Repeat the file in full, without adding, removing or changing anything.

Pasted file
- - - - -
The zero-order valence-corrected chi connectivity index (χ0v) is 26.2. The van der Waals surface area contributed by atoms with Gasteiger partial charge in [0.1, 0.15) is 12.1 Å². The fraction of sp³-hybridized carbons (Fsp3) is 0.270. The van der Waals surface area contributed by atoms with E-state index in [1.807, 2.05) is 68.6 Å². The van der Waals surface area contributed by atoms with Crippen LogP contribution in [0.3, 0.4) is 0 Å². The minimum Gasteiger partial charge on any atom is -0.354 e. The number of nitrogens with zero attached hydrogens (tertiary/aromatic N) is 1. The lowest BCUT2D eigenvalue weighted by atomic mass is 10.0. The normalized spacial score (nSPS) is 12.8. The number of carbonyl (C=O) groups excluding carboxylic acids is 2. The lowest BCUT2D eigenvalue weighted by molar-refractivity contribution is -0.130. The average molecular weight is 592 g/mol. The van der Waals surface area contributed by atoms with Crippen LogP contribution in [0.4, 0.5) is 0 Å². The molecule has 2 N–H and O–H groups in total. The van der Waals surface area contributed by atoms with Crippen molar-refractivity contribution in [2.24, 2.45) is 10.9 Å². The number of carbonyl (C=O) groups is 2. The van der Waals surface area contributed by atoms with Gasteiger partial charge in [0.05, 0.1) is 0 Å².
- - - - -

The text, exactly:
The zero-order valence-corrected chi connectivity index (χ0v) is 26.2. The van der Waals surface area contributed by atoms with Gasteiger partial charge in [0.1, 0.15) is 12.1 Å². The fraction of sp³-hybridized carbons (Fsp3) is 0.270. The van der Waals surface area contributed by atoms with E-state index in [1.807, 2.05) is 68.6 Å². The van der Waals surface area contributed by atoms with Crippen LogP contribution in [0.3, 0.4) is 0 Å². The minimum Gasteiger partial charge on any atom is -0.354 e. The number of nitrogens with zero attached hydrogens (tertiary/aromatic N) is 1. The lowest BCUT2D eigenvalue weighted by atomic mass is 10.0. The normalized spacial score (nSPS) is 12.8. The number of carbonyl (C=O) groups excluding carboxylic acids is 2. The lowest BCUT2D eigenvalue weighted by molar-refractivity contribution is -0.130. The average molecular weight is 592 g/mol. The van der Waals surface area contributed by atoms with Crippen LogP contribution in [0.4, 0.5) is 0 Å². The molecule has 2 N–H and O–H groups in total. The van der Waals surface area contributed by atoms with Crippen molar-refractivity contribution in [2.24, 2.45) is 10.9 Å². The number of carbonyl (C=O) groups is 2. The van der Waals surface area contributed by atoms with Gasteiger partial charge in [0.05, 0.1) is 0 Å².